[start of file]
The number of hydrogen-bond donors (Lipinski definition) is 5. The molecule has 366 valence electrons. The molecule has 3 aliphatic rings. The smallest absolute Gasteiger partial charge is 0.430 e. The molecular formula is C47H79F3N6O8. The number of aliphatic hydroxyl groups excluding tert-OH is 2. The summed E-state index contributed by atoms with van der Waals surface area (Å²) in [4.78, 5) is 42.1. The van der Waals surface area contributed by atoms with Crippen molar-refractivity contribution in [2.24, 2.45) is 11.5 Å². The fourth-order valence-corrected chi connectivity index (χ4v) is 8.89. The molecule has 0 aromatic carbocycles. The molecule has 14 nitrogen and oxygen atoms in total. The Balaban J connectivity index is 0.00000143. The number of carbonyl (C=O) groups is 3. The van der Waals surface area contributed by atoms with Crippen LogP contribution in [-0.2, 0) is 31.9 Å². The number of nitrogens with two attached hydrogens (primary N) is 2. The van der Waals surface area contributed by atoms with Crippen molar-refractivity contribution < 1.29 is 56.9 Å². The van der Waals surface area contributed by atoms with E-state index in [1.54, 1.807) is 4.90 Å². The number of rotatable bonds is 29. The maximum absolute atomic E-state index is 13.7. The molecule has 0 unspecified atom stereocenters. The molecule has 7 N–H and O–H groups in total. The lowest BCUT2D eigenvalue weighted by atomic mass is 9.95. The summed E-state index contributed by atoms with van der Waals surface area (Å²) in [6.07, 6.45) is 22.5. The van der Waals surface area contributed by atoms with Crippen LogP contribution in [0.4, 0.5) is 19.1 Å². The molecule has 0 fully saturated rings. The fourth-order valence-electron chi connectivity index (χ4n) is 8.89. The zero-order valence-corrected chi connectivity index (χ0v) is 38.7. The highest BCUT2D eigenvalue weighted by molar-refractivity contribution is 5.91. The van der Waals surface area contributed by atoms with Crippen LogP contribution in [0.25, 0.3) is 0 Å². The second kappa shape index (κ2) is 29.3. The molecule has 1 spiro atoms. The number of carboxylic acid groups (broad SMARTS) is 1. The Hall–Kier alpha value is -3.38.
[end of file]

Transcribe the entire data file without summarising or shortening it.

The number of hydrogen-bond donors (Lipinski definition) is 5. The molecule has 366 valence electrons. The molecule has 3 aliphatic rings. The smallest absolute Gasteiger partial charge is 0.430 e. The molecular formula is C47H79F3N6O8. The number of aliphatic hydroxyl groups excluding tert-OH is 2. The summed E-state index contributed by atoms with van der Waals surface area (Å²) in [4.78, 5) is 42.1. The van der Waals surface area contributed by atoms with Crippen molar-refractivity contribution in [2.24, 2.45) is 11.5 Å². The fourth-order valence-corrected chi connectivity index (χ4v) is 8.89. The molecule has 0 aromatic carbocycles. The molecule has 14 nitrogen and oxygen atoms in total. The Balaban J connectivity index is 0.00000143. The number of carbonyl (C=O) groups is 3. The van der Waals surface area contributed by atoms with Crippen LogP contribution in [-0.2, 0) is 31.9 Å². The number of nitrogens with two attached hydrogens (primary N) is 2. The van der Waals surface area contributed by atoms with Crippen molar-refractivity contribution < 1.29 is 56.9 Å². The van der Waals surface area contributed by atoms with E-state index in [1.54, 1.807) is 4.90 Å². The number of rotatable bonds is 29. The maximum absolute atomic E-state index is 13.7. The molecule has 0 unspecified atom stereocenters. The molecule has 7 N–H and O–H groups in total. The lowest BCUT2D eigenvalue weighted by atomic mass is 9.95. The summed E-state index contributed by atoms with van der Waals surface area (Å²) in [6.07, 6.45) is 22.5. The van der Waals surface area contributed by atoms with Crippen LogP contribution in [0.4, 0.5) is 19.1 Å². The molecule has 0 fully saturated rings. The fourth-order valence-electron chi connectivity index (χ4n) is 8.89. The zero-order valence-corrected chi connectivity index (χ0v) is 38.7. The highest BCUT2D eigenvalue weighted by molar-refractivity contribution is 5.91. The van der Waals surface area contributed by atoms with Crippen LogP contribution in [0.25, 0.3) is 0 Å². The second kappa shape index (κ2) is 29.3. The molecule has 1 spiro atoms. The number of carboxylic acid groups (broad SMARTS) is 1. The Hall–Kier alpha value is -3.38.